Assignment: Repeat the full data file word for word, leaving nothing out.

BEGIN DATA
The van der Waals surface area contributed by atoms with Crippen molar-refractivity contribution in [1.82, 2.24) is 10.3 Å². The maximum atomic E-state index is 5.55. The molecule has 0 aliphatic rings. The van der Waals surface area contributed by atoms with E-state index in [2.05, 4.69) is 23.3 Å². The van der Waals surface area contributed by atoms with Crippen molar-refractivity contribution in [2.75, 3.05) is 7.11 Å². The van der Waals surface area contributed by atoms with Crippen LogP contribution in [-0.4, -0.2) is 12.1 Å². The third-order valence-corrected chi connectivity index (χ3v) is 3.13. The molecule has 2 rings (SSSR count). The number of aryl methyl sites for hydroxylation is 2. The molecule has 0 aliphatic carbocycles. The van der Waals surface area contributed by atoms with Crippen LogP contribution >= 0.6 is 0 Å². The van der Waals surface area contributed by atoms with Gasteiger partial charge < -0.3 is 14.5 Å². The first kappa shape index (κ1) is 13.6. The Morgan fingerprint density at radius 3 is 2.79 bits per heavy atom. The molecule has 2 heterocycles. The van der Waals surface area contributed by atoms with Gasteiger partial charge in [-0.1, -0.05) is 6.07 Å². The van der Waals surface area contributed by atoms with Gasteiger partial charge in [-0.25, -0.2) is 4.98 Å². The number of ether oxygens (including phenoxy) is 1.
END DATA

The van der Waals surface area contributed by atoms with Crippen molar-refractivity contribution in [1.82, 2.24) is 10.3 Å². The maximum atomic E-state index is 5.55. The molecule has 0 aliphatic rings. The van der Waals surface area contributed by atoms with E-state index in [2.05, 4.69) is 23.3 Å². The van der Waals surface area contributed by atoms with Crippen molar-refractivity contribution in [2.75, 3.05) is 7.11 Å². The van der Waals surface area contributed by atoms with Crippen LogP contribution in [-0.4, -0.2) is 12.1 Å². The third-order valence-corrected chi connectivity index (χ3v) is 3.13. The molecule has 2 rings (SSSR count). The number of aryl methyl sites for hydroxylation is 2. The molecule has 0 aliphatic carbocycles. The van der Waals surface area contributed by atoms with Crippen LogP contribution >= 0.6 is 0 Å². The van der Waals surface area contributed by atoms with Gasteiger partial charge < -0.3 is 14.5 Å². The first kappa shape index (κ1) is 13.6. The Morgan fingerprint density at radius 3 is 2.79 bits per heavy atom. The molecule has 2 heterocycles. The van der Waals surface area contributed by atoms with Gasteiger partial charge in [-0.1, -0.05) is 6.07 Å². The van der Waals surface area contributed by atoms with Gasteiger partial charge in [-0.25, -0.2) is 4.98 Å². The number of ether oxygens (including phenoxy) is 1.